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No Laughing Matter
on 7 September 2015
It's a decidedly tortuous and tedious journey. The jest is on us. There's little doubt Wallace had it all in the brainbox department: vast lexicon, breathtaking mental stamina. His prose, as well, can actually flow eye-catchingly at times; sharp - clinical even - observations, telling insights.
It does, however, quickly feel like solipsistic fireworks; a marathon pyrotechnic display raging on long after the children have been put weeping to their beds. It's bloody-minded. It sneakingly knows what it's at. Its anti-novel pretensions a stifling vortex. It stretches your wit and patience like a string of gum pulled from clenched teeth.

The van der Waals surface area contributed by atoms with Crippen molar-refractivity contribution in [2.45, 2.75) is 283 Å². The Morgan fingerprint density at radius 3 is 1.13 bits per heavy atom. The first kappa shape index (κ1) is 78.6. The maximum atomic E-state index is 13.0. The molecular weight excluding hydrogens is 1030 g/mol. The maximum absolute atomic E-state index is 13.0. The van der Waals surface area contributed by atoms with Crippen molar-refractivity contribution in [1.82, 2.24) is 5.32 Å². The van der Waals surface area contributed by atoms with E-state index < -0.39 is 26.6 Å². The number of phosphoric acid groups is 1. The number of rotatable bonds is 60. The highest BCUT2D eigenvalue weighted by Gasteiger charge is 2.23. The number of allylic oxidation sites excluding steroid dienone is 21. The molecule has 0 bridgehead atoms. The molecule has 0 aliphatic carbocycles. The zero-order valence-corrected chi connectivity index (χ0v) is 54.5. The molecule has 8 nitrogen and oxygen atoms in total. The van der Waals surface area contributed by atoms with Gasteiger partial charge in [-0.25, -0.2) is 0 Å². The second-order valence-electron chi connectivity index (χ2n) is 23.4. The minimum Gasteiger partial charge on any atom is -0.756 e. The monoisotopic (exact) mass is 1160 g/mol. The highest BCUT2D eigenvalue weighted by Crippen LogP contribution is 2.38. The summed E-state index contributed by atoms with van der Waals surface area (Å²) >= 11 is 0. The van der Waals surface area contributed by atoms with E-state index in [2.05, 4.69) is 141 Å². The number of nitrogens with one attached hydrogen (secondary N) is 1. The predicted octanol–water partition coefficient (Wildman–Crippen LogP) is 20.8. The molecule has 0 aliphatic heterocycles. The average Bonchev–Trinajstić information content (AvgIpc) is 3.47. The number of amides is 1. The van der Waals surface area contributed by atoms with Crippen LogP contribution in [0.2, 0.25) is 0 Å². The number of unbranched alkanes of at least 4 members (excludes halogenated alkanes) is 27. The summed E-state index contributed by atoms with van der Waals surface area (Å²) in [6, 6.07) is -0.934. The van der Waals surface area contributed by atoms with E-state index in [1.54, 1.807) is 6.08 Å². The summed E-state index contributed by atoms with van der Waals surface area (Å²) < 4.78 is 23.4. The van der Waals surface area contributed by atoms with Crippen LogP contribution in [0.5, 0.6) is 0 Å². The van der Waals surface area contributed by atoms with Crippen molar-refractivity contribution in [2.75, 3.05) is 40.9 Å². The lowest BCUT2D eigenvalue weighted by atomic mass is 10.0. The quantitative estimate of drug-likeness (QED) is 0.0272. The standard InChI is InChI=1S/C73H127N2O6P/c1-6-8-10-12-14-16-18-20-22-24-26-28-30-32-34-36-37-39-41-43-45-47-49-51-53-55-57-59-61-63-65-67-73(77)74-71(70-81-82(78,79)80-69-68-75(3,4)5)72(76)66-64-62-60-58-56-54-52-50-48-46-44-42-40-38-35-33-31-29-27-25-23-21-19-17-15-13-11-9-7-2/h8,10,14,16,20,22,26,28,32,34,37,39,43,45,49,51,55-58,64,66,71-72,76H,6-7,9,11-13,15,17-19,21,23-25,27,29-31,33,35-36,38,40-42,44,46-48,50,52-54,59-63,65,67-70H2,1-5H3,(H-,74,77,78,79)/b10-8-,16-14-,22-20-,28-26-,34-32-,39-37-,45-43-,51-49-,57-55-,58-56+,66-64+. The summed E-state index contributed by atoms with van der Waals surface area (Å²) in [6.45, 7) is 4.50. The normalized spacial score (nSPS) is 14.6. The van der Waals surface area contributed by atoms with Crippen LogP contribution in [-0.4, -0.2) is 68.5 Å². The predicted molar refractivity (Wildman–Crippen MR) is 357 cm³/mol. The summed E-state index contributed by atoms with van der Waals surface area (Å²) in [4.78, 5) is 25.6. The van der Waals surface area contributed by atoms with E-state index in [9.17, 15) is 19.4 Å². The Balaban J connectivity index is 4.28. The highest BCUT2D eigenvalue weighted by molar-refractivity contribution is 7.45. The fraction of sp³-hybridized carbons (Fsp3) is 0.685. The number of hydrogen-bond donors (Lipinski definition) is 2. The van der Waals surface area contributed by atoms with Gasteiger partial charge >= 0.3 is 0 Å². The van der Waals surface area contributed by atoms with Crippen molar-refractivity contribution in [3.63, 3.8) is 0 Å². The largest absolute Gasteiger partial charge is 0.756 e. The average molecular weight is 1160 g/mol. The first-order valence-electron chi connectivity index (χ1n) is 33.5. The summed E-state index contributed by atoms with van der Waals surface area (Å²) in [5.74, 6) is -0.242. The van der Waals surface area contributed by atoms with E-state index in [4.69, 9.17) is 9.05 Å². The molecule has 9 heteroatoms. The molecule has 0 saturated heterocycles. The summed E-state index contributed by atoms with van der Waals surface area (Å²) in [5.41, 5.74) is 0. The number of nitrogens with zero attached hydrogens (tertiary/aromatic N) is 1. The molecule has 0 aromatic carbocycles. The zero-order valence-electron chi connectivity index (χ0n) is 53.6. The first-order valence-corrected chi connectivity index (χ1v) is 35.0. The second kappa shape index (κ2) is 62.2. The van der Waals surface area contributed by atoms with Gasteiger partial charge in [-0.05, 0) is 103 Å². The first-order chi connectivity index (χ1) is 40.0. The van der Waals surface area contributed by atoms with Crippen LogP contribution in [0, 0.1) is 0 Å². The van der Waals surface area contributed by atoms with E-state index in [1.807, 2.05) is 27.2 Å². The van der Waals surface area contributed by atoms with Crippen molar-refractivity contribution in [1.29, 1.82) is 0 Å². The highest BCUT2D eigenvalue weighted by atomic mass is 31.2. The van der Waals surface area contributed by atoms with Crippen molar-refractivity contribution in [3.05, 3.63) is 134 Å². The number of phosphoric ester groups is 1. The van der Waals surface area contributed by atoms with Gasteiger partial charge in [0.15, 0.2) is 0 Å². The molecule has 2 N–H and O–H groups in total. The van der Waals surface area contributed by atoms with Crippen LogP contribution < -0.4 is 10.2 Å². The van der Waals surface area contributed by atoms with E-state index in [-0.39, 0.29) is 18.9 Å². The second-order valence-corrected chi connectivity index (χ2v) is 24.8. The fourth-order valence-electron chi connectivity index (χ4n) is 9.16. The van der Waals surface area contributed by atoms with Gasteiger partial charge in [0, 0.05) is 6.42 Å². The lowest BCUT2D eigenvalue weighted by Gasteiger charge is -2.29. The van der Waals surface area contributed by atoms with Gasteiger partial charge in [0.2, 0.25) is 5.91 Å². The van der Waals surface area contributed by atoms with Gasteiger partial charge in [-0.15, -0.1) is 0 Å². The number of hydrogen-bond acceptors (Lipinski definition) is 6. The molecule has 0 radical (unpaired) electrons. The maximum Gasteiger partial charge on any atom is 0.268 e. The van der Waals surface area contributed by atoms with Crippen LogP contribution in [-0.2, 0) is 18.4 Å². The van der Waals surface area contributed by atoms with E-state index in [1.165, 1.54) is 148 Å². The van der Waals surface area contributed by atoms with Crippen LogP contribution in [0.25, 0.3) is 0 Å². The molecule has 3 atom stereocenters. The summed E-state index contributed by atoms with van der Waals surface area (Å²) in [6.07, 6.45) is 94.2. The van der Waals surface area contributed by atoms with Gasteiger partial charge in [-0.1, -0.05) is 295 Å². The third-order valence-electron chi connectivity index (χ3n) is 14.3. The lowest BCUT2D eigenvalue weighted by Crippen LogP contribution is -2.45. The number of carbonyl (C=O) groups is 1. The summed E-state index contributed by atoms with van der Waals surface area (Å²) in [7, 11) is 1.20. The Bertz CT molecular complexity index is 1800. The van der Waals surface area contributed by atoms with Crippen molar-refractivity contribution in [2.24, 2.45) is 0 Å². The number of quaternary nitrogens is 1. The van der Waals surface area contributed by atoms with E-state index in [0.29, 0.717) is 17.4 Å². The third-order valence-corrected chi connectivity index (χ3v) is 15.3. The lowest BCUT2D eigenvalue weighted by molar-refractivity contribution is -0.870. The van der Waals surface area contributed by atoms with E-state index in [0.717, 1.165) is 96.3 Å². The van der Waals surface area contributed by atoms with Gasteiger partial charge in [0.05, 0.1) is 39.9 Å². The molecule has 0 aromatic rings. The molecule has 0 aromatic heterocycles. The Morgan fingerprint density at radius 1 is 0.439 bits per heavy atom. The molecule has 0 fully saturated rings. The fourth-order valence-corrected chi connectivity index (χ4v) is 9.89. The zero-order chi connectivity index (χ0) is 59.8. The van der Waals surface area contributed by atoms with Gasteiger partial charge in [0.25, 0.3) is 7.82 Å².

Character names wave furiously like coloured flags at a holiday parade. Lost in the crowd mostly. Little more than wisps of colour. The most mundane and repetitive protocols detailed in exacting verbosity: the world of collegiate tennis schooling, for instance. The ins and outs of Ennet House, a drug and alcohol addiction recovery center. Then there's the mysterious 'Infinite Jest': a film cartridge so entertaining to view it kills. And the convoluted, turgid plots surrounding the capture of its master copy by conflicting political groups in this odd, elliptical socio-political landscape congested with acronyms… All of it documented with a pathological compulsion to report everything. Every single thing.
For me, it was too rarely engaging or entertaining, the characters undeveloped, one-dimensional, comic book; the plot, a fog of interminable, surplus, digressions and obfuscations. Oh, and I didn't laugh once.